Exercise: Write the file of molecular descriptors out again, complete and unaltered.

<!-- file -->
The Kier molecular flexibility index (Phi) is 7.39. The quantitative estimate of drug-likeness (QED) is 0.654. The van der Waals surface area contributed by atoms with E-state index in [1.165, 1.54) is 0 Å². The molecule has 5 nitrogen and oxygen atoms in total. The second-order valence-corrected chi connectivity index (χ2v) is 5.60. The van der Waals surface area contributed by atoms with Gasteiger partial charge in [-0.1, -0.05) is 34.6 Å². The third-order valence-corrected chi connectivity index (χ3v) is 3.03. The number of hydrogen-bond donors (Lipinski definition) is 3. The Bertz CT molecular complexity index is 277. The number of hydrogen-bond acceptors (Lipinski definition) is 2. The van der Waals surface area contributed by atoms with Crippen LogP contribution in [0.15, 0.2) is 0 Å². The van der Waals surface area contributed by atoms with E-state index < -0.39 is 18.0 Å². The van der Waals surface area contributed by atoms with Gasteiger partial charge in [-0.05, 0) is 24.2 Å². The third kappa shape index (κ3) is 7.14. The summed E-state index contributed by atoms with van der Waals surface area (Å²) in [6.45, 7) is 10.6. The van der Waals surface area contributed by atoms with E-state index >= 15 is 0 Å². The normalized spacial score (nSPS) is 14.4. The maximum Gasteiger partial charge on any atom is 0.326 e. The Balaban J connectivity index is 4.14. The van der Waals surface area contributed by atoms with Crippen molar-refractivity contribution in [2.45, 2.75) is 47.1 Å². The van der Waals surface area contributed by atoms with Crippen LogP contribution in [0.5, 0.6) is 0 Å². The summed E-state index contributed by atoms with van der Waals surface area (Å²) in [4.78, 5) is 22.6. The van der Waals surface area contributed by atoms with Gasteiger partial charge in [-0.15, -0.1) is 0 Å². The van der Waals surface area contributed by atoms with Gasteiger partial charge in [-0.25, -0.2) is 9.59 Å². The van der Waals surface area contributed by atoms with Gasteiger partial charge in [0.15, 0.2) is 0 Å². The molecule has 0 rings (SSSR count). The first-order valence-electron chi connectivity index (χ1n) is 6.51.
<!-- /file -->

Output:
The Kier molecular flexibility index (Phi) is 7.39. The quantitative estimate of drug-likeness (QED) is 0.654. The van der Waals surface area contributed by atoms with E-state index in [1.165, 1.54) is 0 Å². The molecule has 5 nitrogen and oxygen atoms in total. The second-order valence-corrected chi connectivity index (χ2v) is 5.60. The van der Waals surface area contributed by atoms with Gasteiger partial charge in [-0.1, -0.05) is 34.6 Å². The third-order valence-corrected chi connectivity index (χ3v) is 3.03. The number of hydrogen-bond donors (Lipinski definition) is 3. The Bertz CT molecular complexity index is 277. The number of hydrogen-bond acceptors (Lipinski definition) is 2. The van der Waals surface area contributed by atoms with Crippen LogP contribution in [0.15, 0.2) is 0 Å². The van der Waals surface area contributed by atoms with E-state index < -0.39 is 18.0 Å². The van der Waals surface area contributed by atoms with Gasteiger partial charge in [-0.05, 0) is 24.2 Å². The third kappa shape index (κ3) is 7.14. The summed E-state index contributed by atoms with van der Waals surface area (Å²) in [6.45, 7) is 10.6. The van der Waals surface area contributed by atoms with E-state index >= 15 is 0 Å². The normalized spacial score (nSPS) is 14.4. The maximum Gasteiger partial charge on any atom is 0.326 e. The Balaban J connectivity index is 4.14. The van der Waals surface area contributed by atoms with Crippen molar-refractivity contribution in [2.45, 2.75) is 47.1 Å². The van der Waals surface area contributed by atoms with Crippen LogP contribution in [0.5, 0.6) is 0 Å². The summed E-state index contributed by atoms with van der Waals surface area (Å²) in [4.78, 5) is 22.6. The van der Waals surface area contributed by atoms with Gasteiger partial charge in [-0.15, -0.1) is 0 Å². The van der Waals surface area contributed by atoms with Gasteiger partial charge in [-0.25, -0.2) is 9.59 Å². The van der Waals surface area contributed by atoms with Gasteiger partial charge in [0.15, 0.2) is 0 Å². The molecule has 0 rings (SSSR count). The first-order valence-electron chi connectivity index (χ1n) is 6.51.